Science & Technology

A Literally Immortal Jellyfish Could Teach Scientists How to Live Forever

Humans have long been fascinated by the prospect of living forever. Even in recent decades, high-profile billionaires have spent their riches on up-and-coming technology claiming to help them achieve immortality. Before you get your hopes up, the secret to immortality is not necessarily putting a stop to aging. Instead, it might require reversing your life cycle back to the very first stage. At least, that's the method used by the Turritopsis dohrnii — also known as the immortal jellyfish.

The Forever Jelly

T. dohrnii was discovered in the Mediterranean Sea in the 1880s, though it's since been observed off the coasts of Panama, Florida, Spain, and Japan as well. Despite the fact it was familiar to scientists for more than a century, they didn't discover its strange ability until the 1990s. When faced with starvation, physical damage, or an external threat, the jellyfish transforms itself into a polyp — its earliest stage of life.

Under normal circumstances, T. dohrnii reproduces the old-fashioned way: with sperm and eggs. But when faced with starvation, physical damage, or another crisis, it transforms its existing cells into a younger state through a conversion process known as transdifferentiation: the same process scientists use to turn stem cells into other human cells. During this stage, the jellyfish attaches itself to a sturdy surface, converts into a blob-like form, then transforms into a colony of polyps. It's the first known multicellular animal capable of reverting completely to a sexually immature stage after having reached full maturity.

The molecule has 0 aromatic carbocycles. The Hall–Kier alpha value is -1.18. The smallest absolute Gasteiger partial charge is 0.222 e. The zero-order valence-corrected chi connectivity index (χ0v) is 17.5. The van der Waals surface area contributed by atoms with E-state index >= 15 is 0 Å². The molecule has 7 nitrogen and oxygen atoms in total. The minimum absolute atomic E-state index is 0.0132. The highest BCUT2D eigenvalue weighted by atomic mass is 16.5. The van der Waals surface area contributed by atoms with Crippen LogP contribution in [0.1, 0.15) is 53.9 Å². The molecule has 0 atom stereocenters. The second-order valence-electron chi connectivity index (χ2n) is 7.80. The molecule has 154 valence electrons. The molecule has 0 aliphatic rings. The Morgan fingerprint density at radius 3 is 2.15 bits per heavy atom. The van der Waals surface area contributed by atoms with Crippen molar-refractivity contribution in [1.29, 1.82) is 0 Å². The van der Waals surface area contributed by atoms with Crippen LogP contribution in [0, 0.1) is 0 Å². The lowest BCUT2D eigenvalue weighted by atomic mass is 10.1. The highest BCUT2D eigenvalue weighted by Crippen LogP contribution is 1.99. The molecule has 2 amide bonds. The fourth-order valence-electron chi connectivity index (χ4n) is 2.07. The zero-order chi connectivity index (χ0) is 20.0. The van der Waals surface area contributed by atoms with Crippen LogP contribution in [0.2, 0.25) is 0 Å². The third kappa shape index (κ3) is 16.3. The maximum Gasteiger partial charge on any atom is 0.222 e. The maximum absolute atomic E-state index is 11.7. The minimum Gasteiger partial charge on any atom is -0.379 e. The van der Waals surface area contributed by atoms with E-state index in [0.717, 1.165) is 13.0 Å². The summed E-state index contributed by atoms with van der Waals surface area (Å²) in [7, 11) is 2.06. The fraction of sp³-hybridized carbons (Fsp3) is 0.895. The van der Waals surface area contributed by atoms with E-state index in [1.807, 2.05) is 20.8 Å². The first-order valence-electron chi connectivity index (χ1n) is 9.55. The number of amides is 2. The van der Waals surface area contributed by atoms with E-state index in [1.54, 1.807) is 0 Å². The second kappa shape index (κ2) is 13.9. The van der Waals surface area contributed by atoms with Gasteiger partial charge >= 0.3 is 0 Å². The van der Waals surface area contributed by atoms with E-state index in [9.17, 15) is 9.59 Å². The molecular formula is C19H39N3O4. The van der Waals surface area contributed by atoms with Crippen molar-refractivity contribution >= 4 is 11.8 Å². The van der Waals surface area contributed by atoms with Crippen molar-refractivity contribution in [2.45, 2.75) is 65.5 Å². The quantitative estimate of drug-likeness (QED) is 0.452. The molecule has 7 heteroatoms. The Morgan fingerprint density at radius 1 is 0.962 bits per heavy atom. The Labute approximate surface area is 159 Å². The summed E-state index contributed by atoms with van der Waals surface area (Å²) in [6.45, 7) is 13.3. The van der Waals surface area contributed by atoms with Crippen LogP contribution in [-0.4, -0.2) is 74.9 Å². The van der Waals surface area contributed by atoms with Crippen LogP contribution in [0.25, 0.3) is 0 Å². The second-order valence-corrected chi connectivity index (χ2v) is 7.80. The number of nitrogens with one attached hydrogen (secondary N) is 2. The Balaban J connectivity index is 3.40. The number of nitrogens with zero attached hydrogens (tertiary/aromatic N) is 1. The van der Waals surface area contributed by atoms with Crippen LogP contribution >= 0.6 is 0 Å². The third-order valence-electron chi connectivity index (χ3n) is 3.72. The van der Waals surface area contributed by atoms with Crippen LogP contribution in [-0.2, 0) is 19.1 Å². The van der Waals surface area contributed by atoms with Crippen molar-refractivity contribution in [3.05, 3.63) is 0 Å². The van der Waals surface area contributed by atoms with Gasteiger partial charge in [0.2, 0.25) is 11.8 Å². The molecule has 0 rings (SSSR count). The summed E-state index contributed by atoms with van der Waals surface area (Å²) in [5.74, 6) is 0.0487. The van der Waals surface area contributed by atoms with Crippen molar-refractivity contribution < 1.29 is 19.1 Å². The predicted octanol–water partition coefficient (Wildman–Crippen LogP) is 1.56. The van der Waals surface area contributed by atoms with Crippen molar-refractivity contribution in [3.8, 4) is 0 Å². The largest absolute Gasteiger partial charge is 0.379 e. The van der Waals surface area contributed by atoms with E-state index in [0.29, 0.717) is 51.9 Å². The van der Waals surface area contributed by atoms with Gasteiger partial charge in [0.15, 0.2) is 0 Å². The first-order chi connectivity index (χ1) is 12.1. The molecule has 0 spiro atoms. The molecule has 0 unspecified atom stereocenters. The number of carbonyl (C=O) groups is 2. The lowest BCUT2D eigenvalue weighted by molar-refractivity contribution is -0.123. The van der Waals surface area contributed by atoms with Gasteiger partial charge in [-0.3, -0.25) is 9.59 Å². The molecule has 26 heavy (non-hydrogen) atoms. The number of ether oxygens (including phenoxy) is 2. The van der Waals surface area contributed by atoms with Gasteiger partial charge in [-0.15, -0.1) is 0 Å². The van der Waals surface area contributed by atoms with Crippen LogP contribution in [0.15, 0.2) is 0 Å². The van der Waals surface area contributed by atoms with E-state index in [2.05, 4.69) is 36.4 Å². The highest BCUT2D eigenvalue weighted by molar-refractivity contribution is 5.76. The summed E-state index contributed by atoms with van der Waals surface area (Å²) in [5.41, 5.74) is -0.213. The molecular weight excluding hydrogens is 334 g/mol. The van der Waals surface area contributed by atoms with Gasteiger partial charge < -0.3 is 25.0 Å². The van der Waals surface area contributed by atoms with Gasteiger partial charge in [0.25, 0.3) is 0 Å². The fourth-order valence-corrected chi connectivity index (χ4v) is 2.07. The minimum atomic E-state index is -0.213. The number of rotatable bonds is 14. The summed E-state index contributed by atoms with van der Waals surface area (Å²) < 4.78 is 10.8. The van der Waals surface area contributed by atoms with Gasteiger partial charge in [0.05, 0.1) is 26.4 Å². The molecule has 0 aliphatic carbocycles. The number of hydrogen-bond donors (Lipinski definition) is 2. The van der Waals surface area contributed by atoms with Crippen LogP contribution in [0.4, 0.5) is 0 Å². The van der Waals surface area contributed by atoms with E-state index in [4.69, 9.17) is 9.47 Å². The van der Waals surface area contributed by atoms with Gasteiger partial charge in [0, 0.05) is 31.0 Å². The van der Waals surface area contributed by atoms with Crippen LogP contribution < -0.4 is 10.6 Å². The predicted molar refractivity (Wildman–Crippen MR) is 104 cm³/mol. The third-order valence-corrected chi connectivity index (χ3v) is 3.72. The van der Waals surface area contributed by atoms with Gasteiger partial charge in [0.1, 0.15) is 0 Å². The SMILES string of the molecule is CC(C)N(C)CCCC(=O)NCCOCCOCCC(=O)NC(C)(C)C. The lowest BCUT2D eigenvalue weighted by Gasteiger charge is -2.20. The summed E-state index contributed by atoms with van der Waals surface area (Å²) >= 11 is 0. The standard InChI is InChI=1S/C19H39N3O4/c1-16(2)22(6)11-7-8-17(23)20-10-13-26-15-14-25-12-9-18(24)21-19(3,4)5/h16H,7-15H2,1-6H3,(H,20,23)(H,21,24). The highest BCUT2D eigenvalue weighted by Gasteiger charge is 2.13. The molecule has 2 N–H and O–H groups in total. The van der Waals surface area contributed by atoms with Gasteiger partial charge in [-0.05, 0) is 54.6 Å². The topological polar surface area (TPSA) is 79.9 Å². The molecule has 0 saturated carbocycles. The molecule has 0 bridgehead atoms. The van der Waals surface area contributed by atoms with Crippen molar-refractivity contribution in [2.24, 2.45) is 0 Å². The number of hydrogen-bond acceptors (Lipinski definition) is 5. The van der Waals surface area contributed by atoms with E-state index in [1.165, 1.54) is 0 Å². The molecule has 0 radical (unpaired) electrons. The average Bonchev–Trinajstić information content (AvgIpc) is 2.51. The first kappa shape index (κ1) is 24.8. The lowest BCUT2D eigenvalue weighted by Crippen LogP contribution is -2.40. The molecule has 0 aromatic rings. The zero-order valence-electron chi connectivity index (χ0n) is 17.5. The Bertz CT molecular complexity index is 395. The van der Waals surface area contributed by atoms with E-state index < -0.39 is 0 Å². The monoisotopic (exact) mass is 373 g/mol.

It may be known as the immortal jellyfish, but that doesn't mean T. dohrnii can't die. They can still be killed, especially in their vulnerable polyp stage, by predators or illness. However, their small size keeps them hidden from most things in the ocean — a fully grown T. dohrnii is only about 4.5 millimeters (0.18 inches) across, about the size of your pinky nail. It's also mostly transparent, which makes it extremely hard to find.

Scientists Are Using this Discovery of "Backwards Aging" For Medical Research

As you might expect, the discovery of an immortal animal is of plenty of interest to medical researchers. By studying the transdifferentiation capabilities of T. dohrnii, scientists can further examine whether biological aging can be slowed down or reversed. It may be possible to follow T. dohrnii's lead by transforming our own cells into a younger state in order to reverse aging.

If you find the topic of immortality as interesting as we do, check out the book "Immortality: The Quest To Live Forever and How It Drives Civilizations" by Stephen Cave. We handpick reading recommendations we think you may like. If you choose to make a purchase, Curiosity will get a share of the sale.

Written by Annie Hartman June 22, 2018

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